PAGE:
In order to benefit from honey’s natural prebiotic properties, select a honey that has a dense nutrient profile and hasn’t been heavily processed or irradiated. For instance, Manukora’s Manuka honey is a great choice!

 

Honey vs. Processed Sugars

A spoonful of honey has a higher calorie content (64 calories) than a spoonful of sugar (49 calories). Yet honey is naturally sweeter—thus, less is needed to achieve the same sweetness. 

By now, you probably understand that honey is so much more than a natural source of sweetness. Honey has a complex nutritional profile, and certain components present in honey cause it to behave differently in the body when compared with sugar. So, here are a few more factors that set honey apart from processed sugar:

  • Honey has a lower glycemic index than sugar—it doesn’t spike blood sugar levels as much as sugar and can help regulate the appetite. 
  • The polyphenols and flavonoids in honey support fat metabolism.
  • The complex sugars in honey, though present in small amounts, help maintain a healthy gut microbiome, which enhances immunity and digestion and may support weight loss.
  • The antioxidants in honey help protect the body from oxidative stress, maintaining health on a cellular level.

 

Practical Considerations

When it comes to anything in life, moderation is key. While the nutrients present in honey boast a wealth of beneficial properties, honey must be enjoyed in a balanced, holistic way. So, here are some points to consider.

Honey can increase blood sugar.

Honey is high in carbohydrates and must be enjoyed in small amounts. This is especially important for people diagnosed with diabetes or with other blood sugar regulation issues. 

Overall, honey should be enjoyed in moderation. The recommended amount of honey for the average person is one to three teaspoons a day. Yet, applications and uses may vary for those with diabetes, and we encourage anyone diagnosed with a specific health condition to discuss their options with their doctor.

Too much honey can cause tummy trouble.

Since honey is high in fructose, an excess amount can cause stomach complaints like cramping, constipation, or diarrhea. Like we said, moderation is key!

Not all honey is created equal.

Honey is different all over the world. Its nutrient profile is a direct reflection of the soil, nectar, and bees that produced it. In order to enjoy the amazing benefits of nutrient-dense honey, select honey that is natural, pure, organic, non-irradiated, and non-processed.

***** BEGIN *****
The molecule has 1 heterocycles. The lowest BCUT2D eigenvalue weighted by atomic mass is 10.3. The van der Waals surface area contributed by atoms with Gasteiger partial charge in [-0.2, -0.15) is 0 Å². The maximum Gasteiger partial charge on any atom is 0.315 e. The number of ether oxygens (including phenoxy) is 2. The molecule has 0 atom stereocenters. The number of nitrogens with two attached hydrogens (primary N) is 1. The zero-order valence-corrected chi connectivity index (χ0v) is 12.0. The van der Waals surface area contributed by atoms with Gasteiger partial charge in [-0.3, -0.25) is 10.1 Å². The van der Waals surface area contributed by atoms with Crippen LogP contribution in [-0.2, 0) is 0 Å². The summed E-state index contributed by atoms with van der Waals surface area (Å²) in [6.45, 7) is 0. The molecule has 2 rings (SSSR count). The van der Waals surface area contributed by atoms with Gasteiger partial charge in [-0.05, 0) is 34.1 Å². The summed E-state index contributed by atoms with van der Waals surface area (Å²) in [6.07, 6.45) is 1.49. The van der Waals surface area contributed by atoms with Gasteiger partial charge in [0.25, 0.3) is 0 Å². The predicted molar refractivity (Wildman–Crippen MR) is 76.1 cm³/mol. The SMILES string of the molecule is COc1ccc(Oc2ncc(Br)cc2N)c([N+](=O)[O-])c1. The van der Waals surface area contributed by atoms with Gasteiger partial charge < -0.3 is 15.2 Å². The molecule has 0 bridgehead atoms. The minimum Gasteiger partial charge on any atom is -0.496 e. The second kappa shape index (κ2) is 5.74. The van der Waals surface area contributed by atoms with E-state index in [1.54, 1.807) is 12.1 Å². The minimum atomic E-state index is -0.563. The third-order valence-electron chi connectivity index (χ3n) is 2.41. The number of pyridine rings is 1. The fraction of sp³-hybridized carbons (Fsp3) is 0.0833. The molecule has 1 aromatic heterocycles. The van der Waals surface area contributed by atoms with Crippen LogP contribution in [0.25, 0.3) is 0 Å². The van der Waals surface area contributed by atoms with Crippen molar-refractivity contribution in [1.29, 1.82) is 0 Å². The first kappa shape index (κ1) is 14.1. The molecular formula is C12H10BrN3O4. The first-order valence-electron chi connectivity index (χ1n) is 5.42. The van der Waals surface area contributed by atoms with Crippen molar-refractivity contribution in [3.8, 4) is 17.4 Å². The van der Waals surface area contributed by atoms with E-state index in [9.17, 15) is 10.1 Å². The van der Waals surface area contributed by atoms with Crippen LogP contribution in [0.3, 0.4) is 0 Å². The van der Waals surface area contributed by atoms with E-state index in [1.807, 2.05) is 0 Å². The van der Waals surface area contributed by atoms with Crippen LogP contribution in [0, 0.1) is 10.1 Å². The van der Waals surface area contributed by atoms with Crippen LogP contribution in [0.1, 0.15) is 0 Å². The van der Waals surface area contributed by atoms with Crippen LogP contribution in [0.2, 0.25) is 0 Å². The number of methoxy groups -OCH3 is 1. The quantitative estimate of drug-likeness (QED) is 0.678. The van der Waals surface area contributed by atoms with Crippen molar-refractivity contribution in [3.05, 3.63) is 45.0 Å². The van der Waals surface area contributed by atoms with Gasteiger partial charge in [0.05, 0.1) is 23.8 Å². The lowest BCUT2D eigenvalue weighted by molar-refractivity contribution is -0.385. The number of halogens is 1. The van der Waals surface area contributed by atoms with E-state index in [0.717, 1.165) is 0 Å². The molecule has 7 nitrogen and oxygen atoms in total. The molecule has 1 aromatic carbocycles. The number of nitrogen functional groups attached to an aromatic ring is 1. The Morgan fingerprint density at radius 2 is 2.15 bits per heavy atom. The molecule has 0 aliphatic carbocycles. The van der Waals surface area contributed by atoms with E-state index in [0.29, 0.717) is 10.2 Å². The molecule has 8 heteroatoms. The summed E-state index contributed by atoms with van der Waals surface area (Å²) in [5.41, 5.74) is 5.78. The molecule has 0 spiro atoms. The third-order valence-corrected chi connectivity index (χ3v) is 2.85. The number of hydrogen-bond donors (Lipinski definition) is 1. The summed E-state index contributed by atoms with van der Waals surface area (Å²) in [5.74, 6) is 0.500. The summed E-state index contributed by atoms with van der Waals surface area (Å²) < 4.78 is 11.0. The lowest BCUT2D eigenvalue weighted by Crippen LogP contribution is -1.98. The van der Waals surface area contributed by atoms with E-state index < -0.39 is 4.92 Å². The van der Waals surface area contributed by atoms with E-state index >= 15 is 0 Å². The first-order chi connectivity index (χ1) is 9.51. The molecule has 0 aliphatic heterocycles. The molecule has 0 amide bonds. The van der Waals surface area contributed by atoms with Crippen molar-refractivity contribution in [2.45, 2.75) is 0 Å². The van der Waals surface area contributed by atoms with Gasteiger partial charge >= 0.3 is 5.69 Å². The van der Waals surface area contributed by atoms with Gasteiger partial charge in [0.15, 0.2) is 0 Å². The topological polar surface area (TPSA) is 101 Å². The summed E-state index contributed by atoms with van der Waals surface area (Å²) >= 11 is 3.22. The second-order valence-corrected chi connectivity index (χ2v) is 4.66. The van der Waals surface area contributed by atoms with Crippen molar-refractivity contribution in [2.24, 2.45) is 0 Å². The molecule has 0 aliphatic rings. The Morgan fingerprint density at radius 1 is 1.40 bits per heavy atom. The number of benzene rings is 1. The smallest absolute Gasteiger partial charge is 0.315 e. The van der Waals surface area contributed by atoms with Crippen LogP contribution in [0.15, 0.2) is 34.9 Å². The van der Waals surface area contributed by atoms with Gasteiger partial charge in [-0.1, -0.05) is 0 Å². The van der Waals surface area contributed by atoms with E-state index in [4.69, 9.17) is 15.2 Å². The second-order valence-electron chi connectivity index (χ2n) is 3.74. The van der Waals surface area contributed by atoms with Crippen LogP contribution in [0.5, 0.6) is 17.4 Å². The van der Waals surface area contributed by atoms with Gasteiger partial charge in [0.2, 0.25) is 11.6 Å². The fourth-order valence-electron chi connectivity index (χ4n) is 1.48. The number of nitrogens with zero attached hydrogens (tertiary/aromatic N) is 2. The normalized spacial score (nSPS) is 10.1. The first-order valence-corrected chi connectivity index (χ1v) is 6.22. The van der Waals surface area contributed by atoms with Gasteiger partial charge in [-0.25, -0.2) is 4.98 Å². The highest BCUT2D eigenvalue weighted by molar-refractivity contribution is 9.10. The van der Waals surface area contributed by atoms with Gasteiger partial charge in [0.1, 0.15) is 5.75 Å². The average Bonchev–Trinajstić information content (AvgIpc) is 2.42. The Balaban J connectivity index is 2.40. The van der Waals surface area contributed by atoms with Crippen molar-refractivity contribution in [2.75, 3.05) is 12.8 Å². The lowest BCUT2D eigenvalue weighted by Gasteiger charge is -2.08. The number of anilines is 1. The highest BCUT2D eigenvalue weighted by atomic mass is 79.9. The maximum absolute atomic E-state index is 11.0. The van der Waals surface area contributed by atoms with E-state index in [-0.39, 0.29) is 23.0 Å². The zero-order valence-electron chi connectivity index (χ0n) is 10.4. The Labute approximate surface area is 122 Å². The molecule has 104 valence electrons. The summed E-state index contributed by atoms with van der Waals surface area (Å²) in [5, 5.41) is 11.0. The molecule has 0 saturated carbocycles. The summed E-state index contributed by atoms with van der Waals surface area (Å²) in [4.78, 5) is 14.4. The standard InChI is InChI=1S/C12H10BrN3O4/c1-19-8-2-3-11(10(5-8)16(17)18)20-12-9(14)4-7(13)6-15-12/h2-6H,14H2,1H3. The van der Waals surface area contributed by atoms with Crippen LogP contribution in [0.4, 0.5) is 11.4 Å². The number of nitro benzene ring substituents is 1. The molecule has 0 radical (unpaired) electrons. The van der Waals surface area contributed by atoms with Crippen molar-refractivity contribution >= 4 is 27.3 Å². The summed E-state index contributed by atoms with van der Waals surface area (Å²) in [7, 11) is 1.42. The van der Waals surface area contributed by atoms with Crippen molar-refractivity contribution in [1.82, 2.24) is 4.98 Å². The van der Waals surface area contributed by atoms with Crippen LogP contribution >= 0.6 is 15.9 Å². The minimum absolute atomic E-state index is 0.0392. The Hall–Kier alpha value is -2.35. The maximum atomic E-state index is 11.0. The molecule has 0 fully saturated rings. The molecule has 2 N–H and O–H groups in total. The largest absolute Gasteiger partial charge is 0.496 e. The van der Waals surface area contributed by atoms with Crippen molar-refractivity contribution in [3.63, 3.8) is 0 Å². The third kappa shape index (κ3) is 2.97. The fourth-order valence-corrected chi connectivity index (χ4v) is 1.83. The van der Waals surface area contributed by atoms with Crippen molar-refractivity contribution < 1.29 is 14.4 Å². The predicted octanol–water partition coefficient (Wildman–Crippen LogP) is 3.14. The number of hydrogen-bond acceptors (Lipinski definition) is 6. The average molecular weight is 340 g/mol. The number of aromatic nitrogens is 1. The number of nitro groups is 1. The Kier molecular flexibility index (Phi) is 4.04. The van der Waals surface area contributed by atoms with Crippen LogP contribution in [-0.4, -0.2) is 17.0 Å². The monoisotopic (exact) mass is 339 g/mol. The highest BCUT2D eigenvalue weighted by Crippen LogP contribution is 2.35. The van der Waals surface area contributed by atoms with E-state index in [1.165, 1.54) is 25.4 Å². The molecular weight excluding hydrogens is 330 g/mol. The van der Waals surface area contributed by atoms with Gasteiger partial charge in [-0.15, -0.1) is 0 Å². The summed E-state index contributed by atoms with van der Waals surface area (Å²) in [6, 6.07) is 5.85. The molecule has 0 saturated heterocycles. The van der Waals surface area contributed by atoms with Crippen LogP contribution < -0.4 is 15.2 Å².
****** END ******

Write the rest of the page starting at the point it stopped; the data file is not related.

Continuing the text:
Manuka honey contains unique antioxidants and bioactive components that set it apart from any other honey worldwide. At Manukora, we are passionate about producing Manuka honey of the highest quality with all its natural nutrients—just as Mother Nature intended.

 

Wrapping It All Up…

Honey, with its dense nutrient profile, supports the body in a variety of ways. The nutrients and sugars present in honey support your metabolism, help regulate your appetite, reduce inflammation, and encourage a healthy gut biome. 

Scientific studies indicate that these benefits support weight loss, especially when enjoyed in conjunction with a holistic approach to achieving a healthy weight.  

Explore the research for yourself so you can make an informed choice that supports your goals and lifestyle. Every person is unique—and so is each jar of honey. Knowing more helps you make choices that elevate and enhance your unique personal health and wellness journey—and in this case, it might just add a little sweetness!

 

 

Sources:

Potential of Natural Honey in Controlling Obesity and its Related Complications - PMC

Is Honey Better for You Than Sugar - Medical News Today

Role of Honey in Obesity Management: A Systematic Review - PMC

The Mechanism of Honey in Reversing Metabolic Syndrome - MDPI

Effect of honey versus sucrose on appetite, appetite-regulating hormones, and postmeal thermogenesis - PMC

The Potential of Honey as a Prebiotic Food to Re-engineer the Gut Microbiome Toward a Healthy State - PMC

Dietary Alteration of the Gut Microbiome and Its Impact on Weight and Fat Mass: A Systematic Review and Meta-Analysis - PMC